Terry Gould’s Worth Dying For: Canada’s Mission to Train Police in the World’s Failing States is a vivid cinema-verité treatment of the overseas police-mentoring missions undertaken by Canada’s International Peace Operations Branch, otherwise known as the CivPol (for civilian police) project, in existence since 1989. Of the many intriguing stories that unfold in its pages, three stand out as emblematic of the range of tragic circumstances the program strives to address.
Back in the time of the Soviet occupation of Afghanistan, Matiullah Qati Khan was a young police officer who defected to the mujahideen after having witnessed a Russian atrocity. Matiullah went on to fight the Taliban, too. After the Taliban were overthrown and Hamid Karzai was elected president, Matiullah applied to get his old job back.
By 2009, Matiullah was commanding the 6,000-strong Kandahar contingent of the Afghan National Police, and he was a rare thing in the Kandahar power structure. He had not bought his position. He had earned it. He was not owned by any of Karzai’s clan bosses. The Taliban loathed him. He had tripled the number of women on the police force. He had fired 140 corrupt officers.
On June 29, 2009, Matiullah was called to attend at a Kandahar detention centre where 40 Kandahar police regulars had gathered in a rage after learning that one of their own was being held on forgery charges. There was a shootout. When it was over, Matiullah and ten other officers were dead.
Compared to the uphill struggles Matiullah Qati Khan was forced to wage in his life, Palestine Civil Police General Yousef Ozreil has had an almost easy time of it.
During the First Intifada—the Palestinian insurrection that petered out following the 1993 Oslo Accords—the Israeli Defence Forces bulldozed Ozreil’s house in the West Bank village of Salfit where he was born. Ozreil was a militant leader at the time, and he ended up spending eight years in an Israeli prison in the Negev Desert. But after the Oslo Accords, Ozreil threw himself into police work and moved up the ladder—police chief in Ramallah, then Jenin, and then to the rank of a Palestinian police general.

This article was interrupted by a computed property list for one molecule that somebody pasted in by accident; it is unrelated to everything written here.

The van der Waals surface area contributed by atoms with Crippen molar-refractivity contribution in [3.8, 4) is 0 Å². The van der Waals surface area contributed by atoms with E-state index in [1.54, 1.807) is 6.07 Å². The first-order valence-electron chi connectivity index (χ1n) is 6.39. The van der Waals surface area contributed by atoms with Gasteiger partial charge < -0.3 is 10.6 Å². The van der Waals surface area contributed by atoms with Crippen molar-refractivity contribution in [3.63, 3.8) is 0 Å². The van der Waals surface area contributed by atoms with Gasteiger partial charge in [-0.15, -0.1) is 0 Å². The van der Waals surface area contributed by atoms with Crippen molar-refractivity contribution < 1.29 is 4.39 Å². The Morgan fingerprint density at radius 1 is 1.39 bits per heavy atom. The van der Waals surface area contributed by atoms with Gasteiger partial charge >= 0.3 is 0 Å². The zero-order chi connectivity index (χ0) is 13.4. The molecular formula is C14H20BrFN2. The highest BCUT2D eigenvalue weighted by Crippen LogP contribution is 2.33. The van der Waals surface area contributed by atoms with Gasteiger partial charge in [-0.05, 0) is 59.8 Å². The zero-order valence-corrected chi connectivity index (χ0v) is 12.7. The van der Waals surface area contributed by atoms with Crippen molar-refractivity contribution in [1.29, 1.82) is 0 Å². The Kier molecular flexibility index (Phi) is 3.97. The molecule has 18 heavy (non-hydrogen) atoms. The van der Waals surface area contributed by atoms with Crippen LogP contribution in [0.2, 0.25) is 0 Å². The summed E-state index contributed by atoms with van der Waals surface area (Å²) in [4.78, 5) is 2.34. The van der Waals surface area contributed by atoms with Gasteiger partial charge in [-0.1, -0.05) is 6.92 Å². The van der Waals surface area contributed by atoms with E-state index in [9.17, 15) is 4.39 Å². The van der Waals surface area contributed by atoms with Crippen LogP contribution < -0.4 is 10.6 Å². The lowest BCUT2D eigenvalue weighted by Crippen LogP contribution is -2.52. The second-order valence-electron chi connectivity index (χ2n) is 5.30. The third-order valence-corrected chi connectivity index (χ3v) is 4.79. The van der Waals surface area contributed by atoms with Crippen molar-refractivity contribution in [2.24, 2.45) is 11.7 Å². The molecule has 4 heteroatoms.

By 2010, Ozreil could see light at the end of the dark Israeli-Palestinian tunnel. If the Palestinian Authority could show that it was capable of developing the infrastructure of self-government, embedded in the rule of law and upheld by an accountable police force, then the odds were good that the Islamist gangsterism and extortion-racket militias that ruled Palestinian society and ran the “liberation struggle” in the West Bank might be vanquished. A fully functioning Palestinian state and an end to the Israeli occupation were reasonably foreseeable.
No such hopeful view is available to Jean Maximé, not even in the sweeping vista afforded from the hilltop campus of the Haitian National Police Academy overlooking Port-au-Prince. As the academy’s cerebral young commander, Maximé saw only the anarchic wreckage of a collapsed city. Port-au-Prince was the capital of a country that had been broken by a succession of military coups, parasitic kleptocracies and social implosion long before the 2011 earthquake that killed more than 200,000 Haitians and left 600,000 people sleeping in the streets of Port-Au-Prince in tents and shanties.